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Le Monde sells off influential French film magazine Cahiers du Cinéma to Phaidon

French film magazine Cahiers du Cinéma, which helped launch the 1950s New Wave, has been sold by Le Monde to international arts publishing house Phaidon Press.

Founded in 1951 by André Bazin, Jacques Doniol-Valcroze and Joseph-Marie Lo Duca and edited by Eric Rohmer, Cahiers du Cinéma was a crucible for writers-turned-New Wave directors like François Truffaut and Jean-Luc Godard, and a vocal advocate of filmmakers like Alfred Hitchcock, Howard Hawks, Jean Renoir and Jean Cocteau.

In 1988 its parent company was acquired by the newspaper Le Monde, leading to a much-criticised makeover of the magazine in 1999; in April, Le Monde said it would seek a new owner for Cahiers du Cinéma as part of a corporate reorganisation.

Phaidon was founded in Vienna in 1923 before moving to London after the occupation of the city by the Nazis in the 1930s. In 1990 current owner Richard Schlagman bought the company, which has bases worldwide with two central offices in London and New York.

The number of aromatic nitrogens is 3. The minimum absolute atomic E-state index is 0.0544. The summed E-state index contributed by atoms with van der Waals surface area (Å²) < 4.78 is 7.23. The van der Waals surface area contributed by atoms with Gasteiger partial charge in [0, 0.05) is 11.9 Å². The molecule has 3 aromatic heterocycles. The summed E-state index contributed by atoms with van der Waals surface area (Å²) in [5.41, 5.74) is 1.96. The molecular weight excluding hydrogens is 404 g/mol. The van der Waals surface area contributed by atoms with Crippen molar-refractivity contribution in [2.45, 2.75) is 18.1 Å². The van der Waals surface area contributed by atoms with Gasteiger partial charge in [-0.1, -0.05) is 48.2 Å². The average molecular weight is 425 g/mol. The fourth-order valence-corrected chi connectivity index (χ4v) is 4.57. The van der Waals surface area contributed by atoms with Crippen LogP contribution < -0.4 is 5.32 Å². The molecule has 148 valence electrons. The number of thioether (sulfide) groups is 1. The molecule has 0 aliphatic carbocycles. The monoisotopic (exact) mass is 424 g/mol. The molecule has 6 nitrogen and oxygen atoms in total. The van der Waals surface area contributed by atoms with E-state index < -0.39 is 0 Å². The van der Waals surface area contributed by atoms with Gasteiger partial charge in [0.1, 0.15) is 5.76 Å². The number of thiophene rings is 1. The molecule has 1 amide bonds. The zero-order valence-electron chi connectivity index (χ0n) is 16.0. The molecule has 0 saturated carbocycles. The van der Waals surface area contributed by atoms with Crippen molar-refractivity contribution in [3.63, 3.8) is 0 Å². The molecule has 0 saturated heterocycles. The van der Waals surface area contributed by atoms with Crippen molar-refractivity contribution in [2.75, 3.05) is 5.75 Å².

Schlagman told the Guardian: "I am delighted to have taken custody of this venerable title. The magazine has had an extraordinary history, although in recent years it has struggled.

"I am determined to once again make Cahiers du Cinéma play a central role in the world of filmmaking and indispensable to its participants and aspirants. I am positive that Cahiers can once again become relevant to our times and speak to a new generation of cinephiles."

Le Monde director-general, David Guiraud, added: "We are convinced that Phaidon will continue to develop Cahiers du Cinéma and all its current activities, in full respect of the history and the values of this mythical revue."

Date posted: February 11, 2009 Last modified: May 23, 2018 Total views: 824